Carbon monoxide is a silent and deadly threat. A carbon monoxide alarm is essential to detect and alert to the presence of carbon monoxide. It’s advisable to have a carbon monoxide alarm on each floor of a property, and they should be installed in rooms containing fuel-burning appliances such as boilers, ovens, or stoves as these are potential emission sources. Install the alarm between one and three meters, measured horizontally, from the possible carbon monoxide source.
How Should Checks be Performed During a Tenancy?
In a rental property tenancy, several checks and inspections are crucial to ensure both tenants’ safety and the property’s proper maintenance.
Routine Maintenance Checks
Routine maintenance checks are essential to promptly identify and address issues, including fire and carbon monoxide safety. This entails regular assessments of heating systems, smoke alarms, and carbon monoxide detectors to confirm they are in good working order.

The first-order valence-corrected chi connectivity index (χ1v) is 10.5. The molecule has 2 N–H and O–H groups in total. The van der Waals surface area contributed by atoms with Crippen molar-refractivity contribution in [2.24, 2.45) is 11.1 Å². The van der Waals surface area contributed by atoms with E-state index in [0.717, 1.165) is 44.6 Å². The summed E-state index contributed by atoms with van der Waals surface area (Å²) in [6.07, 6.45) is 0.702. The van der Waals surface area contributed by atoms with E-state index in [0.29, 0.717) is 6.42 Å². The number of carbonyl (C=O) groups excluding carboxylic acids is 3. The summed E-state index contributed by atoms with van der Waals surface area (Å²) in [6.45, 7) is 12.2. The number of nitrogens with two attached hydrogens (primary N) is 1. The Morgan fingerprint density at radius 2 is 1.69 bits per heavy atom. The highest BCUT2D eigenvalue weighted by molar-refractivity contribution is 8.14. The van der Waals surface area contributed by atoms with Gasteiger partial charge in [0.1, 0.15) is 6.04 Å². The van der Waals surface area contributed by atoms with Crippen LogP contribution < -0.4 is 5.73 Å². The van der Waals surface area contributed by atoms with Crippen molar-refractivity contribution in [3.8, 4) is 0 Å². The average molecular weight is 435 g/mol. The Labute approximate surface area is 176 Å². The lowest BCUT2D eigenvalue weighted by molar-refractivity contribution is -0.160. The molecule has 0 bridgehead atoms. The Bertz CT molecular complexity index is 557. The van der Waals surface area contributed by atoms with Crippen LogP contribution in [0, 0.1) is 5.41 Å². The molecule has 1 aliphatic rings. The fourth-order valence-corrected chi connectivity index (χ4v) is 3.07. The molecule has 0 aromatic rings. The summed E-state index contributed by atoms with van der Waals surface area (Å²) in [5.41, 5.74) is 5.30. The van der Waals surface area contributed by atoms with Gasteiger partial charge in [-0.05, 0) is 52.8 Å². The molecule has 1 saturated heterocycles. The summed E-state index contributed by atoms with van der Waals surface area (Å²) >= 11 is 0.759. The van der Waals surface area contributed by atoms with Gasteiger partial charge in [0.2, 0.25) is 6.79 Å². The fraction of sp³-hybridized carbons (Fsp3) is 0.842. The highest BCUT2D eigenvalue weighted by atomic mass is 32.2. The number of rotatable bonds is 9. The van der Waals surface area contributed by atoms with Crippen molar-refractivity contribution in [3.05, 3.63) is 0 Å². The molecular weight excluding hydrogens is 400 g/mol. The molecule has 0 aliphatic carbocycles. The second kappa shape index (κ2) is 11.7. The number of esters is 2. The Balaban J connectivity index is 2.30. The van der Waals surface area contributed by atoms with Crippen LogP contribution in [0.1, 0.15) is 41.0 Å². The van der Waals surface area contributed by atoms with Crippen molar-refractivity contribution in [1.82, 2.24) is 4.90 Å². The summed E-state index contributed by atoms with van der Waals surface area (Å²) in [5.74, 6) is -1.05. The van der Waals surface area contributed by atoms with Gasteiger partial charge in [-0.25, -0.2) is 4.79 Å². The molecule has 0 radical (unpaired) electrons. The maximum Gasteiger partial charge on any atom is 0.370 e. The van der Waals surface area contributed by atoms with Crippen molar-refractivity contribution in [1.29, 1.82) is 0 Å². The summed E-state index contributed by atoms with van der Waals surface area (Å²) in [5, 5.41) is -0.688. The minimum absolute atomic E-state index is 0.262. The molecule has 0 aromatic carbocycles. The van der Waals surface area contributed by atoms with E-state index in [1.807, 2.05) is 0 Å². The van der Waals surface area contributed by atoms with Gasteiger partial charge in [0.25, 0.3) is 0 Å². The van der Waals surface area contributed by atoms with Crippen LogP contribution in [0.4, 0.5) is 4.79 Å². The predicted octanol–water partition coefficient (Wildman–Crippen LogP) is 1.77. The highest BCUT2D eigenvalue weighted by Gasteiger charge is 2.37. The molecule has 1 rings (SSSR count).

Safety inspections, specifically for fire and carbon monoxide safety, are paramount. Depending on the property type and tenancy, these checks may involve verifying that fire exits are unobstructed, fire extinguishers and fire blankets are accessible, and that electrical and gas installations comply with safety regulations. Additionally, ensuring that carbon monoxide alarms are in place and functioning effectively is vital, especially for properties with gas appliances.
Property Condition Checks
Property condition checks are essential to assess the overall state of the property, ensuring that it meets legal and safety requirements, including adequate fire exits and well-maintained fire doors. Property condition checks may involve an assessment of the structural condition and any potential deterioration or damage in this regard, which could impact safety.
Compliance checks ensure that the property adheres to legal obligations regarding electrical, gas, fire, and carbon monoxide safety, providing tenants with a secure and hazard-free environment. Regular and thorough inspections are essential for maintaining a safe and habitable rental property.